The film’s first third is by far the best as we watch both Luke and Mei in their unhappy individual pursuits while the hands of fate eventually bring them together. Afterwards, writer-director Boaz Yakin’s script devolves into a cat and mouse chase which features regular stops for fisticuffs and extended gunplay (a lot of people bite the dust in this movie), all rather standard stuff especially for a Jason Statham movie. It isn’t that it’s not entertaining, but we’ve seen it all before both from the brawny action star and from contemporaries in films with much larger budgets and much more stylistically told. The New York City location filming adds great atmosphere to the movie; you can almost breathe the New York City air and feel the warm gusts whooshing up from the subways, and the action and stunts are all professionally staged and shot. But when the time comes to pull a surprise or two on the audience, the big reveals aren’t all that shocking, and the film’s big bad Alex Rosen (Anson Mount) whom we’ve waited ninety minutes to see square off against Statham’s Luke (a rather tame replay of the standoff between former friends in, say, Goldeneye) couldn’t be more anticlimactic.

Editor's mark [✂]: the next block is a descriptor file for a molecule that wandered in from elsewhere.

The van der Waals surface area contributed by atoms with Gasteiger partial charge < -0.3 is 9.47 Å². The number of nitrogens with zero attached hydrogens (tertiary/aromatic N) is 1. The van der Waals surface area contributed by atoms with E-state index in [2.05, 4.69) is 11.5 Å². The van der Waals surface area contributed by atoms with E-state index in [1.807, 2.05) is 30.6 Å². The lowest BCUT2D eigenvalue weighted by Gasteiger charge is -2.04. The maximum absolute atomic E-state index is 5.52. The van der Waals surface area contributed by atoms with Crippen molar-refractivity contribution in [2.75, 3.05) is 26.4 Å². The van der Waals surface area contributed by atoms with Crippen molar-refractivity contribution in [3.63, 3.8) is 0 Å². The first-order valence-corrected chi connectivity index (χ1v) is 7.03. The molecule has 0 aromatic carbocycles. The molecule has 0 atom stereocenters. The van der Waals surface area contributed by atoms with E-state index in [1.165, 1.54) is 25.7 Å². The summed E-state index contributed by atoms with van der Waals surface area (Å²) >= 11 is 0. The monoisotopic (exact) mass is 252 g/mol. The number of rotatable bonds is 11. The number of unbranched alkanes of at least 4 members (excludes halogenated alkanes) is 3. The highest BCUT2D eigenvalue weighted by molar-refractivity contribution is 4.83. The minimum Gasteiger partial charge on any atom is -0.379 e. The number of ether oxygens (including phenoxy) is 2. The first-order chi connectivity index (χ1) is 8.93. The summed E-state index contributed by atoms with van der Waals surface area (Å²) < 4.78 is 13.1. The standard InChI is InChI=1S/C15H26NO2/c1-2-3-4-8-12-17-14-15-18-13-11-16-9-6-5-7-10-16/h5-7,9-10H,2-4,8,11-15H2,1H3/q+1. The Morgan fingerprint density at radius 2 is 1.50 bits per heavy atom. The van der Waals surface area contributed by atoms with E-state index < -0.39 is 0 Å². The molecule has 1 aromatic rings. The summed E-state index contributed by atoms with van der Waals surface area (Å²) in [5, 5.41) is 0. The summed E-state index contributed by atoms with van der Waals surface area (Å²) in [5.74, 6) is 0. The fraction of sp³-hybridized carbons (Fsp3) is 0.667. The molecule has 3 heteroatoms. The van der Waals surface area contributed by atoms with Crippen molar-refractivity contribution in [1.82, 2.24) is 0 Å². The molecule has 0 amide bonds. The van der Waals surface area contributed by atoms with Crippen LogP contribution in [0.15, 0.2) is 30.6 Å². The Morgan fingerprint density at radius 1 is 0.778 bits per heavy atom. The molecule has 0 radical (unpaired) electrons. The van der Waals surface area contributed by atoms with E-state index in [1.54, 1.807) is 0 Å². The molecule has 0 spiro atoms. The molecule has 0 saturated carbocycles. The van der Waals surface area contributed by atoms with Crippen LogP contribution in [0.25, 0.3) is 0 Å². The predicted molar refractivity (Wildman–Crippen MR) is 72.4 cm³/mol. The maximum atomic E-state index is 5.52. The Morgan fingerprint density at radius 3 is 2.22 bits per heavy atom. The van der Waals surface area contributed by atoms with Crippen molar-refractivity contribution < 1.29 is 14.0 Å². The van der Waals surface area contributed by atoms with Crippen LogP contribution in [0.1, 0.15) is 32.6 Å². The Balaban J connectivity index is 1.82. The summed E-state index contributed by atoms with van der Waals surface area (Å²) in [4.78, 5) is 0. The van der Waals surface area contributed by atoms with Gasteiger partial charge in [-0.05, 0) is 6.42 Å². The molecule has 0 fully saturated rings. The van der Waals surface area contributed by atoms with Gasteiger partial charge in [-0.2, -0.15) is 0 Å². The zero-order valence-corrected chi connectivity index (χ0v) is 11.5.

The movie does allow Jason Statham some small amount of emotional leverage in addition to the brawling and expert marksmanship he displays throughout, and he certainly hides his British brogue with a respectable Yankee accent. Catherine Chan does respectably as Mei, but she’s not an especially charismatic child actor and doesn’t play up her precociousness at all. Robert John Burke as a corrupt captain of police does his usual sterling job though Chris Sarandon as Mayor Tramello has less effective material to work with. As Mei’s new, ruthless Chinese “father,” Reggie Lee is very effective, and James Hong as head of the Chinese mafia, the kind of role he’s done in countless films and television shows, makes his expected good impression. Sandor Tecsy and Joseph Sikora as tough Russian mafia chiefs also occupy their roles distinctively.


 


 


Video Quality


4.5/5


 


The film’s 2.35:1 theatrical aspect ratio is delivered in a 1080p transfer using the AVC codec. There is much detail to be seen in this exceptionally sharp and clear transfer, and even with some uneven color timing, images are solid and realistically pictured. Flesh tones are true to life and contrast has been dialed in to perfection. Black levels are good but just a few shades from optimum. Subtitles when they are used are always easy to read. The film has been divided into 24 chapters.


 


 


Audio Quality


5/5